The beneficiary of a life insurance policy is not responsible for paying for the deceased's funeral cost using the money from the proceeds of the life insurance policy. The estate of the deceased is responsible for paying for the funeral cost from the proceeds of the estate.
In rare cases, a person will make a close friend or relative the beneficiary of their life insurance policy instead of their spouse.
No, the insurance money goes to the beneficiary named in the policy. If the beneficiary is not named, or the estate is named, it will go into probate.
In case of demise of the life insurance policy holder, only the NOMINEE is the beneficiary to get the amount. In case nomination is not done, the legal heir of the deceased person can apply before the insurance authority for the death benefit.
If the wife is not named as a beneficiary then she would have no claim on the policy proceeds.
An insurance policy and a will are two separate things. The policy is a contract between the insured and the insurance company. The beneficiary of the insurance policy is spelled out in the contract. The insurance company will pay the insurance proceeds to whoever is listed to receive the proceeds. The proceeds from an insuranc policy can be paid into the estate of the deceased and disbursed according to the terms of the will. The issue is who is listed as being the beneficiary of the insurance policy.
Contact the insurance company for information on how to make your claim and ask if they can supply a copy of the policy.
No, it does not. Life Insurance is a contract between the deceased and the insurance company. Unless the estate has been listed as the beneficiary, the will has no affect on the policy.
Not that I know of.. What does one thing have to do with the other?
No, you are not responsible for their back child support.
No, only the policy owner (usually the insured) can decide who the beneficiary is on a life insurance policy. Life insurance has nothing to do with a will or estate distribution after someone's death. That's why it is imperative to keep the beneficiary section updated constantly based on the life changes; too many people who get divorced forget to update their life insurance beneficiary on the policy and benefit may go to the ex-spouse. Life insurance companies are bound by the contract that is the life insurance policy to only pay the beneficiary specified on the policy. If all beneficiaries specified on the policy are deceased, then the benefit will be paid to insured's estate.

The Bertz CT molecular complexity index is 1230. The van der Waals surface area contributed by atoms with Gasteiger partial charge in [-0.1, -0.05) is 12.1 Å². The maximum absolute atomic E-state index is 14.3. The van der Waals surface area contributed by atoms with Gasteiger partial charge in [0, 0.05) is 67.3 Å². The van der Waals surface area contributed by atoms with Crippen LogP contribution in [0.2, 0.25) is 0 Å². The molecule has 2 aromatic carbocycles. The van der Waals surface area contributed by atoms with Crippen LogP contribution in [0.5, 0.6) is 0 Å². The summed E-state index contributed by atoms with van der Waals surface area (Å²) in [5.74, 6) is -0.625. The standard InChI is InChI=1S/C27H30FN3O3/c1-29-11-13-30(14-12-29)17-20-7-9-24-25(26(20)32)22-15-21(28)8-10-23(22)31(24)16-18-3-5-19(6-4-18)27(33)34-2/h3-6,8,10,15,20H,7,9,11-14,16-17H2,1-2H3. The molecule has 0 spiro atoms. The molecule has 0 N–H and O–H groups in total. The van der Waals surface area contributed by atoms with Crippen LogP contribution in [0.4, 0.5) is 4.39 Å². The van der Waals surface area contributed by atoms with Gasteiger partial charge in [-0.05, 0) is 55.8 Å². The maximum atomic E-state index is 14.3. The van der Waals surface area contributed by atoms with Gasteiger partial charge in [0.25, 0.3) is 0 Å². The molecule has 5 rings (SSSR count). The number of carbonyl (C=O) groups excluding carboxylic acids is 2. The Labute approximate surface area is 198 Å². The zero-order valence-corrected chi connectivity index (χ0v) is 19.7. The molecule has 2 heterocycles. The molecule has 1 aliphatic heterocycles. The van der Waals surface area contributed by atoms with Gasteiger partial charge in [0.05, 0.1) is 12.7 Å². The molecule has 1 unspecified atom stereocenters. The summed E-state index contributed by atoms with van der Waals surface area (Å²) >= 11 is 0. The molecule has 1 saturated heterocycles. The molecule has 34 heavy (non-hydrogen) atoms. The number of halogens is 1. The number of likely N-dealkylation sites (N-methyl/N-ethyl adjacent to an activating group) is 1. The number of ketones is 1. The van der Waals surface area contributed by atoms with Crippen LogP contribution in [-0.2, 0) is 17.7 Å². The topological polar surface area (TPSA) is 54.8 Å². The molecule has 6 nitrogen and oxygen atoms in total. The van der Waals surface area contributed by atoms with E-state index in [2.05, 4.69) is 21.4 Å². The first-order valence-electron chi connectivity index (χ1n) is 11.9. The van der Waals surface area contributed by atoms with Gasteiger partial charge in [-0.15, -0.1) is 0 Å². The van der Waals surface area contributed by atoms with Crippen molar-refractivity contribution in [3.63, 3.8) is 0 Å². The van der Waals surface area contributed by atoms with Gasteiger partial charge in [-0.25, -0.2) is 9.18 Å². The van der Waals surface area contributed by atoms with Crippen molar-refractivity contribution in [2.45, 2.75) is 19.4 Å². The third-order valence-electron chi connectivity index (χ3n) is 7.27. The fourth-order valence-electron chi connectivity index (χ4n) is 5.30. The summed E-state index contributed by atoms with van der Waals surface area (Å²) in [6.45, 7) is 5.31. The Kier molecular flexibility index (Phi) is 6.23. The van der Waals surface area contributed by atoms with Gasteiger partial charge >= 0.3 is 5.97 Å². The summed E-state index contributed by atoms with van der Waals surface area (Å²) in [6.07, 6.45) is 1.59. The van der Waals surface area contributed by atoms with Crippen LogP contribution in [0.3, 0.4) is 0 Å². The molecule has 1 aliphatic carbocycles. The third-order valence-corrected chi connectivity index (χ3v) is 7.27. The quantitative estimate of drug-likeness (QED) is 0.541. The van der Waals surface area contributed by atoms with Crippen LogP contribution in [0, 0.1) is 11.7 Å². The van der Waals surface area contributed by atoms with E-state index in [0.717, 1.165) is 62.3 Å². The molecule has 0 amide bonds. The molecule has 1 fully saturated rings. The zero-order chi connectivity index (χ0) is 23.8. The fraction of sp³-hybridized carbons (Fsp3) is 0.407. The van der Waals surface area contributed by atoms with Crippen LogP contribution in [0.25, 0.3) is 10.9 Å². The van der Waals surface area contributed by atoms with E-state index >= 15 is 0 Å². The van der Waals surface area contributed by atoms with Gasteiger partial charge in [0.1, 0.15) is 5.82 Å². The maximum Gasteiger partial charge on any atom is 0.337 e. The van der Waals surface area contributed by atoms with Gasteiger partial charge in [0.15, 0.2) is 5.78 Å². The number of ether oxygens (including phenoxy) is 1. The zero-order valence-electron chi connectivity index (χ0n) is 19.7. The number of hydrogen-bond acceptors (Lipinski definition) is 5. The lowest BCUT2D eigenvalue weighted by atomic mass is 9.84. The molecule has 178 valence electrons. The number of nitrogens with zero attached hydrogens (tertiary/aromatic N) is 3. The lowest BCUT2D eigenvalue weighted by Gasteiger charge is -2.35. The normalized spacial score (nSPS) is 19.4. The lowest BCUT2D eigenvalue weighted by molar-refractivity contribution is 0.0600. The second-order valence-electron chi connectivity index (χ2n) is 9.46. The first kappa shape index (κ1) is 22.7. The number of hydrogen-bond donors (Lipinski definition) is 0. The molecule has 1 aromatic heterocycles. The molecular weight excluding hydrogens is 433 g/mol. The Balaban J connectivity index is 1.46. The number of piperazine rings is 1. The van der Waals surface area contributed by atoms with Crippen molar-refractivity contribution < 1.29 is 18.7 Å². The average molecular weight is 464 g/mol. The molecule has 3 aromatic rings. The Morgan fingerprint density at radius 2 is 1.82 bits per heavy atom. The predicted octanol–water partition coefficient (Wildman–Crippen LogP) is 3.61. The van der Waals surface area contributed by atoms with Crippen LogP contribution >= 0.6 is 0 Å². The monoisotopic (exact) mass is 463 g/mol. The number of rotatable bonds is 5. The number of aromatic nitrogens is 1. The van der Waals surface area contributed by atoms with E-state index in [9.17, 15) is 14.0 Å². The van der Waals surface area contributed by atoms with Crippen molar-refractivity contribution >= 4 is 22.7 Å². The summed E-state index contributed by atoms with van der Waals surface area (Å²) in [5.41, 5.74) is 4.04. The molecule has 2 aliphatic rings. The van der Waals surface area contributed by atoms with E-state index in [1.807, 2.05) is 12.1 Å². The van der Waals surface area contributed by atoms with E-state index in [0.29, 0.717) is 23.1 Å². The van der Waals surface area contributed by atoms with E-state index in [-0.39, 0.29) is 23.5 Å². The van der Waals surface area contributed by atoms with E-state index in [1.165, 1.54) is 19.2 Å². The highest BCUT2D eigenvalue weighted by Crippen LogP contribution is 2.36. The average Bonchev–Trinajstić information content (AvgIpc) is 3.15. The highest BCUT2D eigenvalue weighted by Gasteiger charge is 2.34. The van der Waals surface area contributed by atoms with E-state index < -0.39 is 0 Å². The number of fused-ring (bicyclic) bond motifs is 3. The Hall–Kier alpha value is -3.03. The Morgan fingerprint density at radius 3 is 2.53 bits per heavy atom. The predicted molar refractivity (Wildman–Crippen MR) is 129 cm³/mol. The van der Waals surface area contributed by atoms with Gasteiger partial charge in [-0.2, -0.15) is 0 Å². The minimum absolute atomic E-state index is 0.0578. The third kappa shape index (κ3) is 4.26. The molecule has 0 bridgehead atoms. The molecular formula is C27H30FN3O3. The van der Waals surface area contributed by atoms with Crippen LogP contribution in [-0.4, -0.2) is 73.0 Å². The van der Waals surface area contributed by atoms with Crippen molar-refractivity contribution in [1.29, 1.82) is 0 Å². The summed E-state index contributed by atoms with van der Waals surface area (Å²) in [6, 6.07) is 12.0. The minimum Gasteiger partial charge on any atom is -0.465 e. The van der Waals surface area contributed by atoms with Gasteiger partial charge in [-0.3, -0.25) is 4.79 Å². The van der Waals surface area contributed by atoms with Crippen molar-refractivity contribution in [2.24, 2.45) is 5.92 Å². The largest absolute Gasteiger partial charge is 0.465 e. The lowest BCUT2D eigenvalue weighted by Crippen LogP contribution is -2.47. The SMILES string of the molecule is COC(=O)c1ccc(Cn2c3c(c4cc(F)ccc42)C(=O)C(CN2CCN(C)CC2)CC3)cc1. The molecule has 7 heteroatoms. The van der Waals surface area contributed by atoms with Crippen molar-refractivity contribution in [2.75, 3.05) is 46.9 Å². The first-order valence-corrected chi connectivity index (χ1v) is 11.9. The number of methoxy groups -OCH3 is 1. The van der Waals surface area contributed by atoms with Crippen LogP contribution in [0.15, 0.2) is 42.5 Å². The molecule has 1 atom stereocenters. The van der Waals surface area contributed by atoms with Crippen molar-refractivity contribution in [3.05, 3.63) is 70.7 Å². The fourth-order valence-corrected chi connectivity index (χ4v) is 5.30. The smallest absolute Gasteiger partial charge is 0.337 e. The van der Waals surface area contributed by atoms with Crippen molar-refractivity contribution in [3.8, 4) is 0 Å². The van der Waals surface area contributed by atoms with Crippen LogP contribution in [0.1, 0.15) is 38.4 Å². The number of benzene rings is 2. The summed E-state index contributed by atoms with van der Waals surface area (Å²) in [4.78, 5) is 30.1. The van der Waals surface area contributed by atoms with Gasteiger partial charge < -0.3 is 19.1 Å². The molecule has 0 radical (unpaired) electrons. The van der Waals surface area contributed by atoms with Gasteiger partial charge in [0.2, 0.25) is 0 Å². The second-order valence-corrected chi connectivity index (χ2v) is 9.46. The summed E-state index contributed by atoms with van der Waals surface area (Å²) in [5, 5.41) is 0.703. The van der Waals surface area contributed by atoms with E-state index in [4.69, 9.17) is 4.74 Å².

This all depends on who took out the life insurance policy and who was named as the primary beneficiary at the time. The primary beneficiary is named within the policy document. The primary beneficiary may or may not be the father and/or mother. If the primary beneficiary is deceased, then check the policy for a named contingent beneficiary. If there are no named beneficiaries living, then the policy proceeds become part of the policy holder's estate. Please consult with a qualified attorney, to determine guardianship of the child's estate. Ask the insurance agent and a lawyer for a free consult to be sure.
A judge, if there is a good enough reason presented to the court.
There is no age restriction for a beneficiary on a life insurance policy.
It goes to the estate